Commentary  

War on a Shoestring

by Dr. Burton Wright III

    During the early years of the Vietnam War, the Viet Cong often searched the dead and wounded of both sides for usable equipment. It was not uncommon for U.S. troops to find booby traps made from discarded U.S. ration cans and to defuse U.S. bombs and artillery shells that had failed to explode and been found and repaired by the Viet Cong. The Viet Cong often fought on a "shoestring" budget. A strike by B-52 bombers could unload ordnance worth several hundred thousand dollars; that same amount of money could supply a Viet Cong main-force battalion for weeks.

    The U.S. Army has a justified reputation for abundance in war. During the Civil War, for example, Union soldiers normally did not lack for supplies. Their Confederate opponents, on the other hand, frequently had to either do without or search the battlefield to find a dead Northern soldier who was better shod, clothed, and equipped. In fact, Union armies often were oversupplied. When General George B. McClellan's Army of the Potomac retreated from Richmond to Malvern Hill, Virginia, during the Seven Days Campaign of 1862, they left behind enough materiel to keep the Confederate Quartermaster Department busy for nearly a year salvaging what was abandoned. Thousands of rifles, artillery pieces, general military equipment, and cannonballs were recovered and reused by the South against the North.

    In every war the United States has fought since the turn of the 20th century, U.S. forces usually have had not only enough supplies to do the job but an overabundance of supplies when compared to their adversaries. That overabundance, of course, existed at the end of the war, but it was not necessarily present at the beginning.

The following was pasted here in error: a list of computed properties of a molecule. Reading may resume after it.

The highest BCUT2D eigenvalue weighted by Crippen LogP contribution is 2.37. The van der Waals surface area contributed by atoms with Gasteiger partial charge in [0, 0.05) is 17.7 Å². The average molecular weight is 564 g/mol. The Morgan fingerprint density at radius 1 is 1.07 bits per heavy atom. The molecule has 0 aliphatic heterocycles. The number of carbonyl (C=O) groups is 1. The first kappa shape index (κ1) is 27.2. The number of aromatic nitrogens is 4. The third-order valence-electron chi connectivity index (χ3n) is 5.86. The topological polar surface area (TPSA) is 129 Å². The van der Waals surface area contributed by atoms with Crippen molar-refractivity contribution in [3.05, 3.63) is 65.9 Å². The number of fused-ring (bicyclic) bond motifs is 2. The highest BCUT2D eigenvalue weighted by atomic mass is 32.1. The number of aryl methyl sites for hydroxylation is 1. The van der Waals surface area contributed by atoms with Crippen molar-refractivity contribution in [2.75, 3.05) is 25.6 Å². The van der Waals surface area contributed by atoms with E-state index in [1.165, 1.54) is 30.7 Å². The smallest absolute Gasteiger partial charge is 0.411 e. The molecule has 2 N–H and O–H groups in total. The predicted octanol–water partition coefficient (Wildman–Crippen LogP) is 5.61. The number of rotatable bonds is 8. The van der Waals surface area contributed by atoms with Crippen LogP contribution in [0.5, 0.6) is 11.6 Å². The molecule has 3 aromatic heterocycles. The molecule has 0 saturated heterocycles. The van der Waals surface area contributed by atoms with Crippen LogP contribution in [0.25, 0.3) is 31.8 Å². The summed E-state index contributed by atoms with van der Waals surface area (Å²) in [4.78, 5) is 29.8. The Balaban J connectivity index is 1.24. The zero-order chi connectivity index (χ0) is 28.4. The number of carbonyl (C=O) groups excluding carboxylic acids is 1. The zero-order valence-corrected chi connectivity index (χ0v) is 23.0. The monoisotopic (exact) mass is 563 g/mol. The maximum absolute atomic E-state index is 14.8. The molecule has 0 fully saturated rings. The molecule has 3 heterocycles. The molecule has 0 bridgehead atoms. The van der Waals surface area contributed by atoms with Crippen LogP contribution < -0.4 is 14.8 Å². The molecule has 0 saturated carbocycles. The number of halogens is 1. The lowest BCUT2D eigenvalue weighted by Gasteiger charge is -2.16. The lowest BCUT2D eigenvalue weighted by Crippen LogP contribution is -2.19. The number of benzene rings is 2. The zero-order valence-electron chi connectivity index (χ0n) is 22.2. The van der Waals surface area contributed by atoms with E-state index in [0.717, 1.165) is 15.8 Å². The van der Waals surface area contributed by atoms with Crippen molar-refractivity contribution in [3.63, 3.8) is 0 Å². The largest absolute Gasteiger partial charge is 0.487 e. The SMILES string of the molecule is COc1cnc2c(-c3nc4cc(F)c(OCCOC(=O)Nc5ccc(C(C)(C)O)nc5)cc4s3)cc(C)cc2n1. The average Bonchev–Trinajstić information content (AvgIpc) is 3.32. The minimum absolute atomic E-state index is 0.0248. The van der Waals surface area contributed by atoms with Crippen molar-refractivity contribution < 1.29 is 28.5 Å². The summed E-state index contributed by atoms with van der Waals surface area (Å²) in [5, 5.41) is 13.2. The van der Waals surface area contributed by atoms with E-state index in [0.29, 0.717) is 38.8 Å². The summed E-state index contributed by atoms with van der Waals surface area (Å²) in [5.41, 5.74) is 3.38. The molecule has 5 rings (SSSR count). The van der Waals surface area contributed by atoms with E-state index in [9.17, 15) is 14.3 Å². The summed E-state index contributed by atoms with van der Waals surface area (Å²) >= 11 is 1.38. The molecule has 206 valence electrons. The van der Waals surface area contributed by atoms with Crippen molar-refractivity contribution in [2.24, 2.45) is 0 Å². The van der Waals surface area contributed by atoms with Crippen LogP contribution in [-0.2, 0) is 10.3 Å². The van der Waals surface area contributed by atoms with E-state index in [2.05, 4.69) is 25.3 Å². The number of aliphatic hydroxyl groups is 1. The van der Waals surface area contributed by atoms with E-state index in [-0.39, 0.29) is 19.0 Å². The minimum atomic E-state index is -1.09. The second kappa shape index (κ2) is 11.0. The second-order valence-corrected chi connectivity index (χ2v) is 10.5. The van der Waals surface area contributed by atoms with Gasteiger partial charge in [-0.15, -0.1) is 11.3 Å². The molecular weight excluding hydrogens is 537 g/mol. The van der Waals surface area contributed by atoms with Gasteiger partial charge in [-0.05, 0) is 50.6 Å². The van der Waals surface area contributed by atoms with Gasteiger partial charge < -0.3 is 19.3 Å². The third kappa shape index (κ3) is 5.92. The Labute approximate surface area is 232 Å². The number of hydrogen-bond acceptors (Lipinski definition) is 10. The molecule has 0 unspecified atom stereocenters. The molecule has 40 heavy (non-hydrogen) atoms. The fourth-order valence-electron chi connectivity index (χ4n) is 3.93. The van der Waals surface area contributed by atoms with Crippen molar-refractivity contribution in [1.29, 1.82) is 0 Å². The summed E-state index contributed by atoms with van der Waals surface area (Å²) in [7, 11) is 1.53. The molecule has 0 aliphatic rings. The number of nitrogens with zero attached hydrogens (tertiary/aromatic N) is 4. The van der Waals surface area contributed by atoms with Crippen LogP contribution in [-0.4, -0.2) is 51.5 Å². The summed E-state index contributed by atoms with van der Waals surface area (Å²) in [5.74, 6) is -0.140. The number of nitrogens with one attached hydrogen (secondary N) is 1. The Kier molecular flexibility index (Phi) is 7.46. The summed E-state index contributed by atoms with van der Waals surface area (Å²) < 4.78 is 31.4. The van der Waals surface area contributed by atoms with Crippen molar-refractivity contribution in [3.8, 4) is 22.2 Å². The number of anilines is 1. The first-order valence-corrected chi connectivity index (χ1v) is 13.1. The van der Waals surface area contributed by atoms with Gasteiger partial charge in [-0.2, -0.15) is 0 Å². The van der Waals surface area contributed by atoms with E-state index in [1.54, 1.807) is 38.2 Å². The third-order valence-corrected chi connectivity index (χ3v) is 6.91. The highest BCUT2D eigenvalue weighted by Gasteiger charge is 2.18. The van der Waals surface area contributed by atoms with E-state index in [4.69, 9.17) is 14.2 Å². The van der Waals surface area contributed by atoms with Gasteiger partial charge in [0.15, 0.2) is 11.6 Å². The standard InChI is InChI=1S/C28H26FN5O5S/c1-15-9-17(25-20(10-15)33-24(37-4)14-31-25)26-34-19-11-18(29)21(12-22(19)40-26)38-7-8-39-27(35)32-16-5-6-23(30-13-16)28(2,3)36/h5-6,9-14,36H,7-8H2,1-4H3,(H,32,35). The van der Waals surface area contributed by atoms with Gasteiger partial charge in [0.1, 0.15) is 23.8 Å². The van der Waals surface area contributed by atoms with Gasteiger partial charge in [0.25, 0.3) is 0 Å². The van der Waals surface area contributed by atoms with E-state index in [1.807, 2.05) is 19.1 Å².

In World War II, U.S. aerial bombardment strategy was based almost wholly on using air power to cripple the enemy's ability to support an army in the field. Day after day, hundreds of bombers took to the air to destroy the ability of German industry to supply the German army. If you believe the Strategic Bombing Survey, the daylight bombing of Germany was decisive. While there was some truth to this, as the Germans themselves admitted, the reality was somewhat more complicated. Until nearly the end of the war, the German Army was still capable of strong resistance, even if they did not have the wealth of supplies the Americans did.

    It would have been difficult to find American soldiers rooting among the debris of war for replacement equipment and weapons in the wars of this century. There simply was no need to do so. The powerful industry of the United States always has produced a wealth of food and equipment unmatched in military history. Most American soldiers in Kosovo today live far better than the natives they are protecting.

    To think of Americans fighting on a shoestring is a radical notion, yet it is something we should consider. One day, we might have to fight for a time with only what we can bring in the first lift. More ominously, there may come a time when a thoughtful enemy will devote time and energy to striking at our industrial heartland as part of his initial combat operations, much as we did to Germany during World War II. If our industrial system was damaged to any significant degree, the power of our military would be blunted.

    Take the air offensive in Serbia in 1999. The U.S. Air Force used smart munitions to attack most targets. Eventually, so many of these munitions were used that the ammo locker began to run dry. In the future, if logistics planners miscalculate their requirements just a little bit, especially for items like smart munitions that are not replaced so readily, the military may get cut short in ending a war. We could lose the war because we miscalculated what was absolutely necessary to win and did not energize our industrial base to supply it.

    There might come a time when we have to fight on a much more frugal basis and husband smart weapons for use only on a really good target. The lack of logistics may restrain our tactical and strategic actions. How can we manage our resources to keep this from happening? First, we must acknowledge that the problem may exist. Second, we should calculate, based on previous experience, how much we need to achieve the goals of a war or campaign. Third, we must maximize what the enemy can give us. Finally, we should streamline operational planning to put as little burden on our logisticians as possible.

    There will be no lessening of U.S. commitments in the future. The Army leadership therefore is in the process of lightening the load for air and sea transportation to ensure that we can "get there firstest with the mostest." Part of our success will be in knowing how much is enough. That is not as easy as it sounds.

    Dr. Burton Wright III is the command historian of the Army Chemical School at Fort Leonard Wood, Missouri.